Special Report

21 English Grammar Rules That Confuse Everyone

Source: Portra / E+ via Getty Images

1. It’s OK to start a sentence with a conjunction

Despite what your teacher may have told you, starting a sentence with “and” or “but” is acceptable according to most style guides. But it does look a bit informal.

Source: PeopleImages / iStock via Getty Images

2. “Which” and “that” are not interchangeable

While they are both relative pronouns, “which” should be used in non-defining clauses with a comma, as in, “My car, which is in the shop today, has a flat tire.”

“That,” on the other hand, should only be used in comma-free clauses that are essential to the meaning of the sentence, as in, “The car that had a flat tire is in the shop today.”

Source: Anastasiia Yanishevska / iStock via Getty Images

3. Ablaut reduplication

Reduplication is the repetition of a word in a phrase like bye-bye or no-no. Ablaut reduplication changes the interior vowels of one or more of the almost-identical words in a phrase, as in tick-tock or lovey-dovey. Though we’re not usually aware of it, there is an order that the emphasized vowels should be placed in. In cases where there are two words, the first vowel should be “i” and the second is either “a” or “o,” as in hip-hop or chit chat. If there are three words, the order of the vowels has to be “i, a, o” as in tic-tac-toe. (Try reversing the order and see how it sounds.)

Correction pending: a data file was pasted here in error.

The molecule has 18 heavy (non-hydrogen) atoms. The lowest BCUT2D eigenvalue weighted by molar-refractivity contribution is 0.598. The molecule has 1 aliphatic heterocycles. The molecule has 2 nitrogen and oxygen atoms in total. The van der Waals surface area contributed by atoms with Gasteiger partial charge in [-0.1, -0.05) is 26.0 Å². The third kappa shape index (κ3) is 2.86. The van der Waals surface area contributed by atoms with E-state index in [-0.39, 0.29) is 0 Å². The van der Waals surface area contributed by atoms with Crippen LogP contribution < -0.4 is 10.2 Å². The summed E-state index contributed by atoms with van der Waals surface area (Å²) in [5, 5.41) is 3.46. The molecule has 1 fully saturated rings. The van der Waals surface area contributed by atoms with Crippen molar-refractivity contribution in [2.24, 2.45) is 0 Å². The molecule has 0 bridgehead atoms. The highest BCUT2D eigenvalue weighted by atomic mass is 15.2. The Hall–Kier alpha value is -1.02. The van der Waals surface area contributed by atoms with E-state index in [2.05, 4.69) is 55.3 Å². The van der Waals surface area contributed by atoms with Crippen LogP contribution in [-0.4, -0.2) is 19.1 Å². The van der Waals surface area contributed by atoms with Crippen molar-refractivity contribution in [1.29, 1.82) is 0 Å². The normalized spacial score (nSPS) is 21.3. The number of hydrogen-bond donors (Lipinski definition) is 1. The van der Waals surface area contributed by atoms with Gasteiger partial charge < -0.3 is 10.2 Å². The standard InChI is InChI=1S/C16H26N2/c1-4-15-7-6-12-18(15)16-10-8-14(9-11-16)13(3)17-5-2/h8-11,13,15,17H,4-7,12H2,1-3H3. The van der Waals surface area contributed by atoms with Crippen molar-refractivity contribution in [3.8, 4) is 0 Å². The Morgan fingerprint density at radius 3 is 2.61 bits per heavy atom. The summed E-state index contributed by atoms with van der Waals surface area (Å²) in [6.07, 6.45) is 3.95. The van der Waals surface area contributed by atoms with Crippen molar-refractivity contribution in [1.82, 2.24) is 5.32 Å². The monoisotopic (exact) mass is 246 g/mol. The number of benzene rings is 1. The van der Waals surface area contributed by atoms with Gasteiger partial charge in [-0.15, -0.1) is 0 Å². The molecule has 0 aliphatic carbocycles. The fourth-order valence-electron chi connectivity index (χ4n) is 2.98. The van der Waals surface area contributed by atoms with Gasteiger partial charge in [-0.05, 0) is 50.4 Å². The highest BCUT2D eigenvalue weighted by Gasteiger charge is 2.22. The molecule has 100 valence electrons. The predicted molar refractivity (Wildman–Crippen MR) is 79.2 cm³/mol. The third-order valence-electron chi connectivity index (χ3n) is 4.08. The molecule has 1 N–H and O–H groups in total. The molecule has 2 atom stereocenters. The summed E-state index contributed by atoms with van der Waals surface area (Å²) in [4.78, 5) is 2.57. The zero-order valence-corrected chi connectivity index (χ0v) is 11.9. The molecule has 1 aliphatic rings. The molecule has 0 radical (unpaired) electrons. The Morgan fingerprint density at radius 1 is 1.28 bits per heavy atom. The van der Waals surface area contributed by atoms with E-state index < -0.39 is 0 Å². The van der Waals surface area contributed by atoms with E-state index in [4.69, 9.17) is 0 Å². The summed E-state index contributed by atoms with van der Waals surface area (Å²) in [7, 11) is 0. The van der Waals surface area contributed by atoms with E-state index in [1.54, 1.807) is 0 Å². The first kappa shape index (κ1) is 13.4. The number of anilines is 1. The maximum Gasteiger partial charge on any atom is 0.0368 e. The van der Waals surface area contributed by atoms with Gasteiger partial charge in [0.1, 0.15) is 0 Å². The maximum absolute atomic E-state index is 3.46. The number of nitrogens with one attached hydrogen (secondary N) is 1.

Source: Courtney Hale / E+ via Getty Images

4. Parenthesis and punctuation

If a parenthetical phrase is at the end of a sentence, the terminal punctuation mark must be placed outside of the parentheses (like this).

(However, if the parenthetical is a full sentence and not part of another sentence, the punctuation mark is included within the parentheses.)

Source: SeventyFour / iStock via Getty Images

5. Adjectives have a proper order

Here’s one we follow instinctively without questioning why: In most cases when multiple adjectives are used, their order is as follows: opinion, size, age, shape, color, origin, material, purpose – and then the noun they modify. They’re your “nice big old misshapen brown Italian leather hiking boots.” Try it out of order and see how strange it sounds.

Sponsored: Find a Qualified Financial Advisor

Finding a qualified financial advisor doesn’t have to be hard. SmartAsset’s free tool matches you with up to 3 fiduciary financial advisors in your area in 5 minutes. Each advisor has been vetted by SmartAsset and is held to a fiduciary standard to act in your best interests. If you’re ready to be matched with local advisors that can help you achieve your financial goals, get started now.